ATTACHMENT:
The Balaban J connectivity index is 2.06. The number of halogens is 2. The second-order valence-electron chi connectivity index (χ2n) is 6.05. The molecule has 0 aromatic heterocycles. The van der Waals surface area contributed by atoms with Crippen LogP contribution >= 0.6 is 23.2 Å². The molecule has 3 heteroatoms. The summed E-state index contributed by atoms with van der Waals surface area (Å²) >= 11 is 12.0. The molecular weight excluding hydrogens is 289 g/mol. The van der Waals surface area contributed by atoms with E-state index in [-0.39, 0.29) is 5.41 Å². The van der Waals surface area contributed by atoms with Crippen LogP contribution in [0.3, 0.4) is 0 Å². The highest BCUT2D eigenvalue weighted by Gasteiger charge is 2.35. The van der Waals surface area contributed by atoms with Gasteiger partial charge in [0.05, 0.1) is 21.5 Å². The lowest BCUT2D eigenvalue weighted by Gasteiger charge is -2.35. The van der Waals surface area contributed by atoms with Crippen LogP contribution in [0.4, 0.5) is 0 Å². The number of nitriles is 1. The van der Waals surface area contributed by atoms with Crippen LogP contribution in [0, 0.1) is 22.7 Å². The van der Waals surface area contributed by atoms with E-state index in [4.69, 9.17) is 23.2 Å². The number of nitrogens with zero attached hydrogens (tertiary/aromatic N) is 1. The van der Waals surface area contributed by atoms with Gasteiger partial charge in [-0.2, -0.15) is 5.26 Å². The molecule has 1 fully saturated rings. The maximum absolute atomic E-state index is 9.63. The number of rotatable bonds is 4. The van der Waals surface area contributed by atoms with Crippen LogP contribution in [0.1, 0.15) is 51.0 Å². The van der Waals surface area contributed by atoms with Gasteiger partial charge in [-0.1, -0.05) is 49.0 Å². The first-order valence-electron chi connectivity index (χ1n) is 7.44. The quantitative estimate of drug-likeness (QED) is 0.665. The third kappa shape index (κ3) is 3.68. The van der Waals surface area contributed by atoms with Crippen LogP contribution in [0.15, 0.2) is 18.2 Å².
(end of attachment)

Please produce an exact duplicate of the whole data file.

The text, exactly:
The Balaban J connectivity index is 2.06. The number of halogens is 2. The second-order valence-electron chi connectivity index (χ2n) is 6.05. The molecule has 0 aromatic heterocycles. The van der Waals surface area contributed by atoms with Crippen LogP contribution >= 0.6 is 23.2 Å². The molecule has 3 heteroatoms. The summed E-state index contributed by atoms with van der Waals surface area (Å²) >= 11 is 12.0. The molecular weight excluding hydrogens is 289 g/mol. The van der Waals surface area contributed by atoms with E-state index in [-0.39, 0.29) is 5.41 Å². The van der Waals surface area contributed by atoms with Crippen LogP contribution in [0.3, 0.4) is 0 Å². The highest BCUT2D eigenvalue weighted by Gasteiger charge is 2.35. The van der Waals surface area contributed by atoms with Gasteiger partial charge in [0.05, 0.1) is 21.5 Å². The lowest BCUT2D eigenvalue weighted by Gasteiger charge is -2.35. The van der Waals surface area contributed by atoms with Crippen LogP contribution in [0.4, 0.5) is 0 Å². The number of nitriles is 1. The van der Waals surface area contributed by atoms with Crippen LogP contribution in [0, 0.1) is 22.7 Å². The van der Waals surface area contributed by atoms with E-state index in [4.69, 9.17) is 23.2 Å². The number of nitrogens with zero attached hydrogens (tertiary/aromatic N) is 1. The van der Waals surface area contributed by atoms with Gasteiger partial charge in [-0.2, -0.15) is 5.26 Å². The molecule has 1 fully saturated rings. The maximum absolute atomic E-state index is 9.63. The number of rotatable bonds is 4. The van der Waals surface area contributed by atoms with Crippen LogP contribution in [0.1, 0.15) is 51.0 Å². The van der Waals surface area contributed by atoms with Gasteiger partial charge in [-0.1, -0.05) is 49.0 Å². The first-order valence-electron chi connectivity index (χ1n) is 7.44. The quantitative estimate of drug-likeness (QED) is 0.665. The third kappa shape index (κ3) is 3.68. The van der Waals surface area contributed by atoms with Crippen LogP contribution in [0.15, 0.2) is 18.2 Å².